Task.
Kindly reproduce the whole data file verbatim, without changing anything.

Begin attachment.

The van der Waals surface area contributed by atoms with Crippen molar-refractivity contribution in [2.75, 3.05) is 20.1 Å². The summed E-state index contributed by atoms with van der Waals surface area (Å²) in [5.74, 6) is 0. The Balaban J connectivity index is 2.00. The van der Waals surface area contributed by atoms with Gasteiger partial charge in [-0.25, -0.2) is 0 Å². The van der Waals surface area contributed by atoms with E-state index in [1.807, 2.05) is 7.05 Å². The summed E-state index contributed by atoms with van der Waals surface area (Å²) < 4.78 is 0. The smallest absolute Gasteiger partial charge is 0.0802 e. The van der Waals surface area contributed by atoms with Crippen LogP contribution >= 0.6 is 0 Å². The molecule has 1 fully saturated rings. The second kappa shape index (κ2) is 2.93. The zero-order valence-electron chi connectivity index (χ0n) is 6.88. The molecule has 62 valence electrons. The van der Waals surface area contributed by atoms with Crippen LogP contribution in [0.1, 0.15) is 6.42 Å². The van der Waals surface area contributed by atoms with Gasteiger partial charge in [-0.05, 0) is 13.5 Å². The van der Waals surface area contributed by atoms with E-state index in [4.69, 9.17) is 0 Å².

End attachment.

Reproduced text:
The van der Waals surface area contributed by atoms with Crippen molar-refractivity contribution in [2.75, 3.05) is 20.1 Å². The summed E-state index contributed by atoms with van der Waals surface area (Å²) in [5.74, 6) is 0. The Balaban J connectivity index is 2.00. The van der Waals surface area contributed by atoms with Gasteiger partial charge in [-0.25, -0.2) is 0 Å². The van der Waals surface area contributed by atoms with E-state index in [1.807, 2.05) is 7.05 Å². The summed E-state index contributed by atoms with van der Waals surface area (Å²) < 4.78 is 0. The smallest absolute Gasteiger partial charge is 0.0802 e. The van der Waals surface area contributed by atoms with Crippen LogP contribution >= 0.6 is 0 Å². The molecule has 1 fully saturated rings. The second kappa shape index (κ2) is 2.93. The zero-order valence-electron chi connectivity index (χ0n) is 6.88. The molecule has 62 valence electrons. The van der Waals surface area contributed by atoms with Crippen LogP contribution in [0.1, 0.15) is 6.42 Å². The van der Waals surface area contributed by atoms with Gasteiger partial charge in [-0.05, 0) is 13.5 Å². The van der Waals surface area contributed by atoms with E-state index in [4.69, 9.17) is 0 Å².